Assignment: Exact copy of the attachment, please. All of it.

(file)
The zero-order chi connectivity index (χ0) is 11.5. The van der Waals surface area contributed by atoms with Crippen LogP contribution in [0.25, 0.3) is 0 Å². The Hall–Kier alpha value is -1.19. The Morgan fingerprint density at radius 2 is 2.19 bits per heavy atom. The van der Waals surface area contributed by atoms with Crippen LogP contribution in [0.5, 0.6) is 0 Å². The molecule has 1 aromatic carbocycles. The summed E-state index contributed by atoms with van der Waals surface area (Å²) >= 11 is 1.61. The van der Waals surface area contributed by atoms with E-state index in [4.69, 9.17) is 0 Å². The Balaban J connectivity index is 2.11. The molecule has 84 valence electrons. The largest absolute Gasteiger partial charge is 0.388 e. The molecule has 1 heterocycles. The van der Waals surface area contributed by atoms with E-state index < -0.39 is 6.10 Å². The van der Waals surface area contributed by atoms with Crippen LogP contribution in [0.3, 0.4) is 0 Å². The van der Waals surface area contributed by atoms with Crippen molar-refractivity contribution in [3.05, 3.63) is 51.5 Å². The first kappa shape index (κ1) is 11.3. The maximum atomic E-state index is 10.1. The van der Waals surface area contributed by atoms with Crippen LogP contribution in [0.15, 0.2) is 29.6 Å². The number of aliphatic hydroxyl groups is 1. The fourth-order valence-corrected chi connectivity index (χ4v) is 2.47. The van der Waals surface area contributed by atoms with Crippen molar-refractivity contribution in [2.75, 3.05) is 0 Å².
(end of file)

The zero-order chi connectivity index (χ0) is 11.5. The van der Waals surface area contributed by atoms with Crippen LogP contribution in [0.25, 0.3) is 0 Å². The Hall–Kier alpha value is -1.19. The Morgan fingerprint density at radius 2 is 2.19 bits per heavy atom. The van der Waals surface area contributed by atoms with Crippen LogP contribution in [0.5, 0.6) is 0 Å². The molecule has 1 aromatic carbocycles. The summed E-state index contributed by atoms with van der Waals surface area (Å²) >= 11 is 1.61. The van der Waals surface area contributed by atoms with E-state index in [4.69, 9.17) is 0 Å². The Balaban J connectivity index is 2.11. The molecule has 84 valence electrons. The largest absolute Gasteiger partial charge is 0.388 e. The molecule has 1 heterocycles. The van der Waals surface area contributed by atoms with E-state index < -0.39 is 6.10 Å². The van der Waals surface area contributed by atoms with Crippen LogP contribution in [0.3, 0.4) is 0 Å². The van der Waals surface area contributed by atoms with Crippen molar-refractivity contribution in [3.05, 3.63) is 51.5 Å². The first kappa shape index (κ1) is 11.3. The maximum atomic E-state index is 10.1. The van der Waals surface area contributed by atoms with Crippen LogP contribution in [0.15, 0.2) is 29.6 Å². The number of aliphatic hydroxyl groups is 1. The fourth-order valence-corrected chi connectivity index (χ4v) is 2.47. The van der Waals surface area contributed by atoms with Crippen molar-refractivity contribution in [2.75, 3.05) is 0 Å².